asked the Chief Secretary whether the landowner who is referred to in the footnote (b) to the Return of boycotting cases presented to this House on the motion of the hon. Member for Cambridge University (No. 116 of 1909) is Mr. C. N. Clarke, of Holycross, Thurles; and, if so, will he explain the statement in that footnote that Mr. Clarke is now only boycotted in a minor degree, in view of the facts given in evidence at the recent trial before the Court of King's Bench in Dublin?
Mr. Clarke is the landowner referred to. I am informed by the constabulary authorities that in the early part of 1909 he and the men in his employment were very severely boycotted. In or about April of that year there was a distinct improvement; the boycotting of Mr. Clarke's men ceased, and it was understood that the severity of the boycotting in his own case had been considerably relaxed. In these circumstances it was stated that at the date of the Return, the 22nd April, 1909, Mr. Clarke was boycotted in a minor degree. In the following June, however, it was ascertained that Mr. Clarke was still considerably, but not completely, boycotted.
Does the right hon. Gentleman consider that when twelve policemen have to be stationed in the district Mr. Clarke is being boycotted in a minor degree?
No, Sir, I do nothing of the kind, but just at the moment when the return was made, Mr. Clarke's case was very considerably ameliorated. However, it was only a temporary improvement, and a short time afterwards it became clear that he was severely boycotted.
Inspector Of Lunatics (Ireland)
asked whether it is in contemplation to fill the post about to be vacated by Sir George P. O'Farrell, inspector of lunatics, by the appointment of a candidate who is thoroughly conversant by training and experience with the administration of lunatic asylums and the practical treatment of the insane?
asked the Prime Minister whether, in any conference that may be entered into with the Opposition as to the House of Lords' question, the Government propose to commit the Liberal party to any change in their present announced policy without first submitting such change to their supporters in the House of Commons?
It would be useless for the Government to enter into any such conference unless they could rely —as I believe they can—upon the confidence of their supporters in the House of Commons.
Explosives (Available Supply)
asked the Prime Minister whether, seeing that acetone is indispensable as a solvent in the process of manufacture of cordite, gun cotton, and other Government explosives, he will state what is the available supply at present in this country; to what extent, and where, is it being manufactured in Great Britain; what proportion of the supply required for naval and military purposes is derived from other, and what, countries; and whether, in the event of war with any of these countries, the Government are satisfied that an adequate supply can be obtained and maintained from other, and, if so, what sources.
It must not be assumed that acetone is indispensable in the manufacture of cordite. It would not be to the public interest to give the particulars asked for, but the hon. Member may rest assured that the subject is constantly in view and that adequate steps have been taken to secure a sufficient supply of acetone for an emergency. There is no present intention of starting a Government factory.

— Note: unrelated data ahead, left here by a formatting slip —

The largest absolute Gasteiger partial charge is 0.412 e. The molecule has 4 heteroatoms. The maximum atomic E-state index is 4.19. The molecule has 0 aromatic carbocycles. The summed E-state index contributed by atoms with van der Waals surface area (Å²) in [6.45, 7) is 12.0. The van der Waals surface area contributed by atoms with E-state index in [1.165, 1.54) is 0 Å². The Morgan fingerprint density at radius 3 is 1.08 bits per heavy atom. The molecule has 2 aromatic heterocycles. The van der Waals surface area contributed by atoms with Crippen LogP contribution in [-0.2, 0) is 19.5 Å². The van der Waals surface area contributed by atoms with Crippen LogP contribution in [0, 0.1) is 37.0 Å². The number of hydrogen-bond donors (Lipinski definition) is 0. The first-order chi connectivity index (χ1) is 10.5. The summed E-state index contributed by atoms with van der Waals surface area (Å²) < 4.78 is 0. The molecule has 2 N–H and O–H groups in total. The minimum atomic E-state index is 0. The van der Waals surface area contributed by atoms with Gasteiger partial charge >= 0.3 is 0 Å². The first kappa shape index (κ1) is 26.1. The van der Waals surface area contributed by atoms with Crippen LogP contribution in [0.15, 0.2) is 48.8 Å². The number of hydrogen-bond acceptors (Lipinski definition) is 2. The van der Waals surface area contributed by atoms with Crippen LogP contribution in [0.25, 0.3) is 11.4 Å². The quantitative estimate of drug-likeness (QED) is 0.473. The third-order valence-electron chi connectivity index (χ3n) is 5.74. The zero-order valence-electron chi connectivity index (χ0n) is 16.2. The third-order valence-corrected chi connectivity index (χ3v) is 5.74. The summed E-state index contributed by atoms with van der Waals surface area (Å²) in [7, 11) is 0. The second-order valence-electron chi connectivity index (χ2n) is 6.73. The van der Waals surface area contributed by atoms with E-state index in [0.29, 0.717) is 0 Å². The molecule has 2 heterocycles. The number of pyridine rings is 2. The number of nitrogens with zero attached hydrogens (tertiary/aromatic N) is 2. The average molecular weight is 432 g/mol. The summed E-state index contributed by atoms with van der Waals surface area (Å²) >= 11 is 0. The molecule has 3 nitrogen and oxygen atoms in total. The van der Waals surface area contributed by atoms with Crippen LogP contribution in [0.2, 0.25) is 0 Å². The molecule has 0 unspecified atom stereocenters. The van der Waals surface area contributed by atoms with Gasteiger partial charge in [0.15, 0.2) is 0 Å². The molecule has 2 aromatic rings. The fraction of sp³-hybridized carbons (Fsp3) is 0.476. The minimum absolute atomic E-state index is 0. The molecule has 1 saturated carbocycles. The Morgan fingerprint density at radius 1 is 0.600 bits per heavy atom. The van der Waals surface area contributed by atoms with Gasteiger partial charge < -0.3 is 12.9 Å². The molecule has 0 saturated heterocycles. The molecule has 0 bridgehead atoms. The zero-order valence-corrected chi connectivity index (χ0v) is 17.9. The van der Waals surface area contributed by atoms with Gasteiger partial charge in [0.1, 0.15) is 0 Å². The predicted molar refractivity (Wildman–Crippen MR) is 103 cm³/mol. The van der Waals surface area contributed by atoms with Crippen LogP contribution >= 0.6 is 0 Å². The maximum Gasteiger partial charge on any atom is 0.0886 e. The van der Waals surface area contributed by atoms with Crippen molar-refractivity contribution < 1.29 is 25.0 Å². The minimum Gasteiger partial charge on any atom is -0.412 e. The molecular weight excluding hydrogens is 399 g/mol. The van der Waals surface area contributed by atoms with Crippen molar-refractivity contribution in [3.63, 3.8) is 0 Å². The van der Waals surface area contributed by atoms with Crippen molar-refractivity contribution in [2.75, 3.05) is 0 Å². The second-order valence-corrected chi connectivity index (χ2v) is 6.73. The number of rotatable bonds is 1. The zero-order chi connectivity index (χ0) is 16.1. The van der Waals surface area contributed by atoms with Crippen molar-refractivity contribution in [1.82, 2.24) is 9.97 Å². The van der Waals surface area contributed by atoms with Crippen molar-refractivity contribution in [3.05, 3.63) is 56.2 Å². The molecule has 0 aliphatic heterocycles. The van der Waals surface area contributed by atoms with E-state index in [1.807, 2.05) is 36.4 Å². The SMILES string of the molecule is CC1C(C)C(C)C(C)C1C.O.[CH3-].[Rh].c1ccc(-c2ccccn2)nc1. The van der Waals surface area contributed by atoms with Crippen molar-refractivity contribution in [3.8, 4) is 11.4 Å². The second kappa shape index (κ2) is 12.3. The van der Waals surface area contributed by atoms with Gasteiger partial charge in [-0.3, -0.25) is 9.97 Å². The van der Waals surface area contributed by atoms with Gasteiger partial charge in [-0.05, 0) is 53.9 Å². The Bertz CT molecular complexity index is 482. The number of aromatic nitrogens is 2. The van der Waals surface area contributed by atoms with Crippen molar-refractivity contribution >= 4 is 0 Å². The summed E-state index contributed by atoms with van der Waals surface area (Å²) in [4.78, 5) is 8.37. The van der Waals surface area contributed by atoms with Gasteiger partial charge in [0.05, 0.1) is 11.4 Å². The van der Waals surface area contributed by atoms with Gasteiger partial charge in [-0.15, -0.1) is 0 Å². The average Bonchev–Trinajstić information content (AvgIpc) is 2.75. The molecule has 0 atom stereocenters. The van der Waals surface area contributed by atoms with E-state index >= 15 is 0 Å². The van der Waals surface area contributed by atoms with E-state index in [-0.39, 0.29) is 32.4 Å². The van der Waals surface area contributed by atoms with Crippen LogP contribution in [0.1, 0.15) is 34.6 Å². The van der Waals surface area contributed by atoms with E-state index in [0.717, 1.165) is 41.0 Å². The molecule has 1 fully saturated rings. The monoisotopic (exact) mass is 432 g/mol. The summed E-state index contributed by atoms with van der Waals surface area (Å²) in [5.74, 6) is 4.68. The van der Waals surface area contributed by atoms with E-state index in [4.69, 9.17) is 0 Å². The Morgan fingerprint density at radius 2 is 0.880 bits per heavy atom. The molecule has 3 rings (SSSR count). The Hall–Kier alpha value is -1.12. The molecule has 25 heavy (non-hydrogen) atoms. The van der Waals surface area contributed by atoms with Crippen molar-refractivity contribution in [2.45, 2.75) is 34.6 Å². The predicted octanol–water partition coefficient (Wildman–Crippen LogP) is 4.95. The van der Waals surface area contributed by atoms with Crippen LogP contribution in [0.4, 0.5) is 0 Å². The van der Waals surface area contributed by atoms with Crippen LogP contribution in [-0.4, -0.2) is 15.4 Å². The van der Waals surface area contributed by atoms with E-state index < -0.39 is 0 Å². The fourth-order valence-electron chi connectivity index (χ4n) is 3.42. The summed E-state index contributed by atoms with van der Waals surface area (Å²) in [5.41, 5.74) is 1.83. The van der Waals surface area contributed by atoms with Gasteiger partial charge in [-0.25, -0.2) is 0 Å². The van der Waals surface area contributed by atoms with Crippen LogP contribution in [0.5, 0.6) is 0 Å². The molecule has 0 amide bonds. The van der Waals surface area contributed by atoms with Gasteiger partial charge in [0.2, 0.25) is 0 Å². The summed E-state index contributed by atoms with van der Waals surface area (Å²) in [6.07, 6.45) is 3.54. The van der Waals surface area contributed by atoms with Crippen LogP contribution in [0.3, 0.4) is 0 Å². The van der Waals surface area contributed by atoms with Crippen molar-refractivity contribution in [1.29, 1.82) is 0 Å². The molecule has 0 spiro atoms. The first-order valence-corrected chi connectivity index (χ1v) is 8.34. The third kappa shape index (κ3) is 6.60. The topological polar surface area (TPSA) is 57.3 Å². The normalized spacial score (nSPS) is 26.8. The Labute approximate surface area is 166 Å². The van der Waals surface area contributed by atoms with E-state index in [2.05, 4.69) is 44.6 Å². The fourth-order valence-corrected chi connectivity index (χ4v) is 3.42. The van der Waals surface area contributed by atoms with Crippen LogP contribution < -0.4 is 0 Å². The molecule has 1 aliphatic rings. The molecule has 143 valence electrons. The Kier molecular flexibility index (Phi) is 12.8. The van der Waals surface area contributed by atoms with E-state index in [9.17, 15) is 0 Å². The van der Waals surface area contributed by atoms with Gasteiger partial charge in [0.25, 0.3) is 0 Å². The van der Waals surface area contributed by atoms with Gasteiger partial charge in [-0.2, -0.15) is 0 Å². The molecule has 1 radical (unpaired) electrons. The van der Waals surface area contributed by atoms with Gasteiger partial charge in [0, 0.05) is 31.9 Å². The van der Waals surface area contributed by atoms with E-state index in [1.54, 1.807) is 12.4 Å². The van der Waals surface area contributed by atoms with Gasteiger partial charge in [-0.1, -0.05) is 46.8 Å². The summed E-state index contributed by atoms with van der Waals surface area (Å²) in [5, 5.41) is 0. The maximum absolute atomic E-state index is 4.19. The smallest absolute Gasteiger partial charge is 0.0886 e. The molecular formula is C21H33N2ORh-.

Are we to assume from the answer of the right hon. Gentleman that cordite can be manufactured without the use of acetone?
Yes. There is what is known as the wet process which is adopted by some of the manufacturers whom we employ. We use acetone in Government factories because it is very convenient, but we are not by any means absolutely dependent upon it.
Has any of the cordite which has passed a satisfactory test for naval service been made without acetone?
I do not wish it to be taken as a final answer, but very strong impression is that a large quantity made by the wet process has been used.
Do the right hon. Gentlemen and the Government realise the intense importance of this matter?
Yes, of course.
Is cordite made without acetone as satisfactory as cordite made with acetone?
There is a great controversy as to which is the better process. At Waltham the acetone process is the one we use, and we have a large reserve of acetone, but we are not dependent on that process. We can make it without acetone. Cordite is made by certain of the leading manufacturers by what I have described as the wet process.
Resident Magistrates' Qualifications (Ballinasloe)
asked the Chief Secretary for Ireland whether Mr. Patrick Sarsfield Brady, of Belfast, has been appointed resident magistrate for county Galway, to be stationed at Ballinasloe; and, if so, whether one of Mr. Brady's qualifications for the post was that he was president of the West Belfast executive of the United Irish League?
Mr. Brady has been appointed a resident magistrate, his qualification being that he was a practising solicitor of several years standing.
Dead Cows (Gorey)
asked the Chief Secretary for Ireland whether he is aware that on 4th June the dead body of a cow belonging to District Inspector O'Neill was found at Gorey with a bullet wound in the forehead; whether, two months ago, another cow belonging to the same officer was also found under like circumstances; and whether anyone has been arrested in connection with these offences?
I understand that a cow belonging to District Inspector O'Neill was found dead on the 4th instant with a bullet wound in the forehead. In September last another cow belonging to him was found dead, but the veterinary surgeon who examined the animal stated that it had died from disease. No arrests have been made up to the present in connection with the case.